Local architecture studio Dellekamp Schleich has created an office building in Mexico City that it says is the country's largest and tallest mass-timber structure to "set an example for innovative construction methods".
Called El Jardín Anatole, the 940-square-metre structure was placed in the former courtyard of a historic house in a residential neighbourhood in Mexico City "with potential for density," the studio said.
The four-storey office and retail building has a structure that consists almost completely of engineered timber derived from oak trees from the north of Mexico, except for a dramatic V-shaped steel truss at ground level and concrete used for the elevator and stairwells.
In a country where concrete and stone are widely used for architecture, the studio wanted to "explore the potential of lighter construction materials".
"Although Mexico has had several buildings and houses made of laminated timber throughout history, none of them exceed two levels in height, have exposed laminated timber, or are located in an urban context," said Dellekamp Schleich.
"Therefore, Jardín Anatole is the first and only structure of its kind in Mexico."
On the ground floor is a double-height retail space clad almost completely in glass, with a single, dramatic steel truss that attends the entrance.
The steel supports bands of timber that wrap the second storey, which extends slightly outwards from the ground floor and has a series of wooden trusses. More glass holds the spaces between the structural timber elements.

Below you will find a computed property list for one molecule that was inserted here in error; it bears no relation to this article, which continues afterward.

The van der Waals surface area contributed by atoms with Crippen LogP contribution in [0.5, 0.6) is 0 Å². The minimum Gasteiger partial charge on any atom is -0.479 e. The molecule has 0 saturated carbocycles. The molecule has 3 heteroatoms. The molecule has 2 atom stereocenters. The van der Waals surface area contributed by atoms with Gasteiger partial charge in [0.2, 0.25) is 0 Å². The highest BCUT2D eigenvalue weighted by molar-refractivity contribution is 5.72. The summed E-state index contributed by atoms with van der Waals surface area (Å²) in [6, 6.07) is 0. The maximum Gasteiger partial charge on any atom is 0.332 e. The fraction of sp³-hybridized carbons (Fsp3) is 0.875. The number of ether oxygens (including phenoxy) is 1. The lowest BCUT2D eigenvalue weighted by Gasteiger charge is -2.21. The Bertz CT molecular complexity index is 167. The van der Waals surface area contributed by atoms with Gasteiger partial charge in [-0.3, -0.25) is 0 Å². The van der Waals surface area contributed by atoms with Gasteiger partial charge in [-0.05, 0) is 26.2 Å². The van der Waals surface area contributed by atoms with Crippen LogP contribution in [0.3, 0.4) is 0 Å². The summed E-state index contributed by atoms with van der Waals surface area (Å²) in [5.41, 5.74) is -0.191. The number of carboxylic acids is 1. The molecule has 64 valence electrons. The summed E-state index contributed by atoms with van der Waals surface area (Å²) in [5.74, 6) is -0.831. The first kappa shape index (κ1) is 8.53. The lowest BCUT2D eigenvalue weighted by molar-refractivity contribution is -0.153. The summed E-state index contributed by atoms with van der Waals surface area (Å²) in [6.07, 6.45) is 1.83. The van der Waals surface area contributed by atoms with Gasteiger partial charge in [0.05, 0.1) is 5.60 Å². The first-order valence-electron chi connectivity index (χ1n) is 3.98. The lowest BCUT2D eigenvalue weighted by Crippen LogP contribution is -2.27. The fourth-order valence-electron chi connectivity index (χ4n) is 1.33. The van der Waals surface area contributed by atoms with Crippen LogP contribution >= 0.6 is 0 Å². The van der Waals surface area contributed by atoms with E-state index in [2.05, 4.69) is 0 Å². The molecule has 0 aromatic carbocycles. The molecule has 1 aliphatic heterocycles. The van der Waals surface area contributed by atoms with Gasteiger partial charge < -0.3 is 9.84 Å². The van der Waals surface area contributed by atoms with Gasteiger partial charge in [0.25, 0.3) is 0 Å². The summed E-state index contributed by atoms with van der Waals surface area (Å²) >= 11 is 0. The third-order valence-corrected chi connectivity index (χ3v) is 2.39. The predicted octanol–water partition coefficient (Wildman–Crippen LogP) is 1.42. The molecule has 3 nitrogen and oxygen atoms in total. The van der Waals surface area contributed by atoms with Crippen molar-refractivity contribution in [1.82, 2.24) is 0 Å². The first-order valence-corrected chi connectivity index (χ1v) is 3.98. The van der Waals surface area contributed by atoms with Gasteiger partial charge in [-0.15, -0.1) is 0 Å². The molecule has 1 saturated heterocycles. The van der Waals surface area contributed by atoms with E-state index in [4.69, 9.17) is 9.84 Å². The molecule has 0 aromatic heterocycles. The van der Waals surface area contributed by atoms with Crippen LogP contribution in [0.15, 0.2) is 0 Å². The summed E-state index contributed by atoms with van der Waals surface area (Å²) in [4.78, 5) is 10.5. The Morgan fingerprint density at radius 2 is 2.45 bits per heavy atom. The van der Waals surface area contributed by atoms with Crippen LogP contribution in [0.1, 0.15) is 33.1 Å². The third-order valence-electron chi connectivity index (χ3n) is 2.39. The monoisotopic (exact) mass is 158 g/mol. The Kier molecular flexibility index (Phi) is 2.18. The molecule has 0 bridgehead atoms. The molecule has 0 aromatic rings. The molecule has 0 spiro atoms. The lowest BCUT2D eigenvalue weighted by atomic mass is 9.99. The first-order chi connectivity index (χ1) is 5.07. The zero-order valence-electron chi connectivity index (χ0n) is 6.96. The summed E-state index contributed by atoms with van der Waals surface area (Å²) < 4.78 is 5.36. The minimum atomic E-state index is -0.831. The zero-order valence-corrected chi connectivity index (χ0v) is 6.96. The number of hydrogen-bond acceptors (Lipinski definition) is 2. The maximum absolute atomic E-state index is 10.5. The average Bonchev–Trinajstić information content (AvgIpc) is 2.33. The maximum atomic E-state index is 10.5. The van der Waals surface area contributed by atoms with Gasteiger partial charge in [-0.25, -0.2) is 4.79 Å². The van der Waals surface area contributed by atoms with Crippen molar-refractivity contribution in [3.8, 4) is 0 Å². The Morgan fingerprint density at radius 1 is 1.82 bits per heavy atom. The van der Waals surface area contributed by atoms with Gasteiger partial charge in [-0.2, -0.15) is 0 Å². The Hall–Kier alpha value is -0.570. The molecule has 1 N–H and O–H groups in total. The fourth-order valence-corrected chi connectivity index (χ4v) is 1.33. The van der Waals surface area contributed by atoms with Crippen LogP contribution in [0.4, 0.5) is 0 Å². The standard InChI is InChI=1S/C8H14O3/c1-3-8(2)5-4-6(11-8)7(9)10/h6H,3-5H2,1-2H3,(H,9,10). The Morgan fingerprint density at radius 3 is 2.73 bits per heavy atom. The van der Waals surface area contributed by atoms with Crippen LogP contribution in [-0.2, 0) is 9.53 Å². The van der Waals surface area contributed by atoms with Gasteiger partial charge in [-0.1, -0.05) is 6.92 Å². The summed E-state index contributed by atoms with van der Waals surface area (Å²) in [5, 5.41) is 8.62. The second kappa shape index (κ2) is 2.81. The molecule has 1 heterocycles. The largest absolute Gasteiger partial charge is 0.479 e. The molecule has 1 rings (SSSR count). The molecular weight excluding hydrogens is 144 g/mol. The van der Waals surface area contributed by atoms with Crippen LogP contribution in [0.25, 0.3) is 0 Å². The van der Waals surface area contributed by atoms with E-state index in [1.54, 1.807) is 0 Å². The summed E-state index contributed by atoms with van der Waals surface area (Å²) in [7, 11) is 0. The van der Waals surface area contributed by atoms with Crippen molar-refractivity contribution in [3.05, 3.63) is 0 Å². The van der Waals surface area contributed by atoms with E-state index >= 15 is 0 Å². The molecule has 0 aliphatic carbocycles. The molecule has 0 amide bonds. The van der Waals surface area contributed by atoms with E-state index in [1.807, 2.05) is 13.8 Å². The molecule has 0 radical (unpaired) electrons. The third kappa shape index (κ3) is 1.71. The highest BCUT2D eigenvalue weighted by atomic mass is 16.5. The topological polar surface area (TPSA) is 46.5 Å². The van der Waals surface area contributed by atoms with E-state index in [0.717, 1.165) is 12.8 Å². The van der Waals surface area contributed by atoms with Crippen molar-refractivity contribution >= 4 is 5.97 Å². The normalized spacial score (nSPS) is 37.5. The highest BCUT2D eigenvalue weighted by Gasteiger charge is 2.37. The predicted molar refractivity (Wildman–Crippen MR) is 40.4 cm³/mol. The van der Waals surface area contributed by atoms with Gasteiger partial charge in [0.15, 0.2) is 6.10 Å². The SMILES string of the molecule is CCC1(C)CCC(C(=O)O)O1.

All of the visual vertical wooden elements are structural and were left exposed to reveal the innovative methods used for the construction.
Mexico City is subject to earthquakes, so the studio wanted to make sure that it created a solid, flexible structure that could withstand seismic activity.
"As previously mentioned, the entire structure, including the truss, was meticulously designed to withstand its own weight and potential earthquakes," it said.
"Oak timber, chosen for its flexibility, offers distinct advantages over conventional construction materials."
Because of the structural supports along the perimeter of the building, the studio was able to keep the interiors relatively open, creating airy office spaces.
The exposed timber continues on the interior, with wooden floors and ceilings with exposed wooden crossbeams. The ground floor has dark stone floors that open up to a landscaped courtyard through a large sliding glass door.
Flag stone and steel dividers were woven into the plant-filled landscaping, which was designed by Hugo Sanchez Paisaje and Carla Hernández.
Mass timber has become popular in urban contexts throughout the world, with a profusion of buildings popping up in timber-rich countries and areas such as Canada and Scandinavia.
Earlier this year, Dezeen conducted a series of interviews and case studies examining the potential for the material to present a safe, sustainable alternative to steel and concrete construction.
Other projects in Mexico that have large amounts of wood in their structures include a brick music school by Colectivo C733 with a soaring roof made of coconut wood.
The photography is by Rafael Gamo.